Jon Atack: The best thing ever written about the language traps in Scientology's Bible, 'Dianetics' - 2016-01-08
Jon Atack is the author of A Piece of Blue Sky, one of the very best books on L. Ron Hubbard and Scientology. He has a new edition of the book for sale, and for more than a year on Saturdays he helped us sift through the legends, myths, and contested facts about Scientology that tend to get hashed and rehashed in books, articles, and especially on the Internet. He was kind enough to send us a new post.
In the 1950s, before he decided that no one had contributed anything of significance to his subject, L. Ron Hubbard would list those from whom his ideas derived. Count Alfred Korzybski is among these luminaries. At the beginning of Science of Survival, Hubbard says "Acknowledgement is made to fifty-thousand years of thinking men without whose speculations and observations the creation and construction of Dianetics would not have been possible." Korzybski made the list (alongside psychiatrist William Alanson White). Korzybski is also celebrated in the foreword to Scientology 8-8008.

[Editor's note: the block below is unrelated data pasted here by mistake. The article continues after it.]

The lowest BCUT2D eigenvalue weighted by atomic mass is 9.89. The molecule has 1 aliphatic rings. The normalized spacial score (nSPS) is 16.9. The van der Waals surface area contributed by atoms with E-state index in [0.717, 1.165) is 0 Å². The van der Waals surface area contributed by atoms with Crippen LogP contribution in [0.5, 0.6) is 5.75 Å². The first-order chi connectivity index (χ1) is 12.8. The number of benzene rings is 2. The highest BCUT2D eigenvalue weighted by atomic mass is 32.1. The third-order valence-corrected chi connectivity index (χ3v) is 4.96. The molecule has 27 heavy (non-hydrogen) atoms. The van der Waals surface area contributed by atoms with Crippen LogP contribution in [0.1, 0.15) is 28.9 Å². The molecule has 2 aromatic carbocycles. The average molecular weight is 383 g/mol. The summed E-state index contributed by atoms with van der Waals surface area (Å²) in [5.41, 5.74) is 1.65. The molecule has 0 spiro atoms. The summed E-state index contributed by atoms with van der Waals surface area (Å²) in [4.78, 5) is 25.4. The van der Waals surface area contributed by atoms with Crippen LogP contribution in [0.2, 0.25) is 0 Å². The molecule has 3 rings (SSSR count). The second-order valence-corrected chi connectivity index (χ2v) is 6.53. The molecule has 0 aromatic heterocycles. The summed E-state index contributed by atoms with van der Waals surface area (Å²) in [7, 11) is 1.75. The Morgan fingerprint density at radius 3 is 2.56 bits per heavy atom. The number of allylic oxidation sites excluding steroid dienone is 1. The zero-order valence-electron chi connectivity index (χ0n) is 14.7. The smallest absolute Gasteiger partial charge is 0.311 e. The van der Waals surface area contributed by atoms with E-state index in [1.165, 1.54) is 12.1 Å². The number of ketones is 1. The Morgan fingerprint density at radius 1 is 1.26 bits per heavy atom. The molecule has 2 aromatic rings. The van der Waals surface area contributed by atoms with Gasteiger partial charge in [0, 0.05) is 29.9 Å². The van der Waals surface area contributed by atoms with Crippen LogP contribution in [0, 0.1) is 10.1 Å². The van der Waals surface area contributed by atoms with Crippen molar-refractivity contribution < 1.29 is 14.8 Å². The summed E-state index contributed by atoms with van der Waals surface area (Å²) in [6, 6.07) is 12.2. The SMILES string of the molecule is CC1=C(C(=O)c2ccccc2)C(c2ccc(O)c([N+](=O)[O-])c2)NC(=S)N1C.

Korzybski was a remarkable polymath and the founder of General Semantics, a subject popular among American intellectuals in the late 1940s. Several of Hubbard's confederates during the formulation of Dianetics were avid supporters of Korzybski's work – including Robert Heinlein, A.E. van Vogt, and the woman who became Hubbard's second wife, Sara Northrup.